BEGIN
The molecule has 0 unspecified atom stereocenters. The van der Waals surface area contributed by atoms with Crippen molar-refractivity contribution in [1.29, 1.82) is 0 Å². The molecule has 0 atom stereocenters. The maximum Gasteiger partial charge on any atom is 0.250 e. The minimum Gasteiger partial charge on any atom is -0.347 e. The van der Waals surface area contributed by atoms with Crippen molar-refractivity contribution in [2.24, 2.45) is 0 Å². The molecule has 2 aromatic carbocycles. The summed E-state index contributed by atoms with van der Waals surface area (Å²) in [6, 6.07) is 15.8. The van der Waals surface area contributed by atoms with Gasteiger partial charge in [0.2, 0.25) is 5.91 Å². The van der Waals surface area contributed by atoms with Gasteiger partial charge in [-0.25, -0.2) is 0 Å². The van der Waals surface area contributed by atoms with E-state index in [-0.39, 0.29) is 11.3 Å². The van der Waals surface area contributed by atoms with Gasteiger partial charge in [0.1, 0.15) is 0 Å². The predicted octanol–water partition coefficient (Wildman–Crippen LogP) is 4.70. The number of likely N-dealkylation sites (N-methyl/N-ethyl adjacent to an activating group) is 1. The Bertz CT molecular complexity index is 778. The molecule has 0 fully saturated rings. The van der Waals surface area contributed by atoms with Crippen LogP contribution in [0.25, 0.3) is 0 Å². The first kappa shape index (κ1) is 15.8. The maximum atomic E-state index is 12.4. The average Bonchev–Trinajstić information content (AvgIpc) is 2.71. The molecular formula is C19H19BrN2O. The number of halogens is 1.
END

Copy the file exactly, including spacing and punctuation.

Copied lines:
The molecule has 0 unspecified atom stereocenters. The van der Waals surface area contributed by atoms with Crippen molar-refractivity contribution in [1.29, 1.82) is 0 Å². The molecule has 0 atom stereocenters. The maximum Gasteiger partial charge on any atom is 0.250 e. The minimum Gasteiger partial charge on any atom is -0.347 e. The van der Waals surface area contributed by atoms with Crippen molar-refractivity contribution in [2.24, 2.45) is 0 Å². The molecule has 2 aromatic carbocycles. The summed E-state index contributed by atoms with van der Waals surface area (Å²) in [6, 6.07) is 15.8. The van der Waals surface area contributed by atoms with Gasteiger partial charge in [0.2, 0.25) is 5.91 Å². The van der Waals surface area contributed by atoms with Gasteiger partial charge in [-0.25, -0.2) is 0 Å². The van der Waals surface area contributed by atoms with E-state index in [-0.39, 0.29) is 11.3 Å². The van der Waals surface area contributed by atoms with Gasteiger partial charge in [0.1, 0.15) is 0 Å². The predicted octanol–water partition coefficient (Wildman–Crippen LogP) is 4.70. The number of likely N-dealkylation sites (N-methyl/N-ethyl adjacent to an activating group) is 1. The Bertz CT molecular complexity index is 778. The molecule has 0 fully saturated rings. The van der Waals surface area contributed by atoms with Crippen LogP contribution in [0.25, 0.3) is 0 Å². The first kappa shape index (κ1) is 15.8. The maximum atomic E-state index is 12.4. The average Bonchev–Trinajstić information content (AvgIpc) is 2.71. The molecular formula is C19H19BrN2O. The number of halogens is 1.